Two important reports on the world economy were published one after the other. First, the International Energy Agency shared the World Energy Outlook 2021 Report and then the IMF published World Economic Outlook Report. Both reports examine the transformations in the energy markets and economic balances in the global economy, especially in the process of overcoming the crisis caused by the covid pandemic.
Although the common point of both reports is the "new normal" that will be shaped after the pandemic, the emphasis on combating the climate crisis has come to the fore. The upcoming 2021 United Nations Climate Change Conference, also known as COP26, and the designs of energy transitions based on consecutive net-zero emissions targets have featured prominently in both reports.
The climate crisis has now passed the stage of climate change and has turned into a real threat to life in our world. The threat is not only the rise of sea level, the reproduction of new covid-like bacteria and microbes, and the increase in labor losses due to heat stress, but also signals that life in our world will come to an end. For those who are still not convinced of the seriousness of this issue, see.
The International Energy Agency (IEA) has also devoted the main message of its report to this issue and presents the truth in its entirety: “Although clean energy technologies are advancing strongly around the world, the progress achieved is still too slow to be able to zero global emissions in the first half of our century." The designs and technology are ready, the political will is present, the hopes are alive... However, the necessary transformations in energy are progressing very slowly.
The IEA Energy Outlook discusses the near future of our world in four main scenarios. The first of these is the Net Zero Emissions Target pathway by 2050. This trail depicts the design of the net-zero emissions target, which the EU countries are leading by 2050. In addition, the "Announced Pledges Scenario (APS)" monitors the climate policies that the parties have committed to making so far. In addition, there is the "Stated Policies Scenario (STEPS)," which covers the actual policies and new announcements that countries have implemented in detail, sector by sector. Finally, there is the "Sustainable Development Scenario (SDS)," where a net-zero emission path is set up in a time horizon extending until 2070, within the United Nations' Sustainability Goals framework.
Please, do not have the impression that the scenarios described so far are just an academic word game. The criticism that the qualitative differences between them are relatively narrow is of course important, but the most important thing to note here is that IEA's hypothetical "business as usual," which is now often used as a reference path in such studies – that is, without any policy changes, the fact that a scenario in which things will continue as usual in the world economy was not addressed in the report. This is an important methodological position: the IEA clearly states that it is no longer possible to maintain the "behavior of the old normal"; therefore, it emphasizes that the continuation of our habits and traditional energy policies cannot be among the realistic scenarios.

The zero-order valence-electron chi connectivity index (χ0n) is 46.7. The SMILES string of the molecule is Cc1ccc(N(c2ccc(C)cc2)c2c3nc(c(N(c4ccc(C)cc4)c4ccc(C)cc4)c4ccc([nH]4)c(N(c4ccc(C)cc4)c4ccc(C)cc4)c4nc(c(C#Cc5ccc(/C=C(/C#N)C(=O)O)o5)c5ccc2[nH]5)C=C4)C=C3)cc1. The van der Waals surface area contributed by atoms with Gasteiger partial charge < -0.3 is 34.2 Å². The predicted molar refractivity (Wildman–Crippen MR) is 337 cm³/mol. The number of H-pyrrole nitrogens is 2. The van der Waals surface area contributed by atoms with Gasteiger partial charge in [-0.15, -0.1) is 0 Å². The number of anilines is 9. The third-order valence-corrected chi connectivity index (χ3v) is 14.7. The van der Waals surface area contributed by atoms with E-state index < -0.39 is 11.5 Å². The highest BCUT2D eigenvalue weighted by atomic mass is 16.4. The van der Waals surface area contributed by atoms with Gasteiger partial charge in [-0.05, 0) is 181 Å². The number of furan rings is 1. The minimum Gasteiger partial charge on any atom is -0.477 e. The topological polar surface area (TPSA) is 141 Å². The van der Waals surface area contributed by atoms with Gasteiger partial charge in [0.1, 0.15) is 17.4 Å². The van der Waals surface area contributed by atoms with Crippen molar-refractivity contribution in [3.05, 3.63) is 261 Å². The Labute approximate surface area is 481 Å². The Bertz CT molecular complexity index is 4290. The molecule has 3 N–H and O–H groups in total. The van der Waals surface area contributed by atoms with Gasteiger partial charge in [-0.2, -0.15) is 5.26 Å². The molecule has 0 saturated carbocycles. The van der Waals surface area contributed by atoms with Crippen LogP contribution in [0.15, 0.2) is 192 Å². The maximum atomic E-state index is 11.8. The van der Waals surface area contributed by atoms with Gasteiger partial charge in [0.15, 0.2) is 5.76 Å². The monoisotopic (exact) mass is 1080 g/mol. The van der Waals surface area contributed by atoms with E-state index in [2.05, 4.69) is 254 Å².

Let's see the scenario evaluations of IEA: Announced Commitments Scenario - In the case of APS, a 40% reduction in global emissions is observed by 2050. Emissions are expected to decrease in all sectors. However, these positive developments are not enough to control global warming. According to the predictions, the increase in the surface temperature of our earth at the end of the century under the APS scenario exceeds 2.1°C (since the industrial revolution). A similar conclusion is also valid under the "Declared Commitments Scenario - STEPS": here too, although the transition to low-carbon technologies is foreseen in almost all energy sectors, the increase in global temperature cannot be prevented, and the increase in the temperature of the earth in 2100 is calculated as 2.6°C.
Among its scenario projections, the IEA assumes that investment and financing in low-carbon-renewable energy sources will need to be doubled over the next decade. This is a breakthrough that will undoubtedly require serious costs for the covid crisis-weary world economy. On the employment side, green jobs are promising in all scenarios. In scenario analysis, the course of employment in the energy sector changes direction sharply. The projections are that the additional new employment to be created in renewable energy sources will counter the shrinking employment in the fossil fuel-based energy producer sub-sectors, and the net gain will be positive.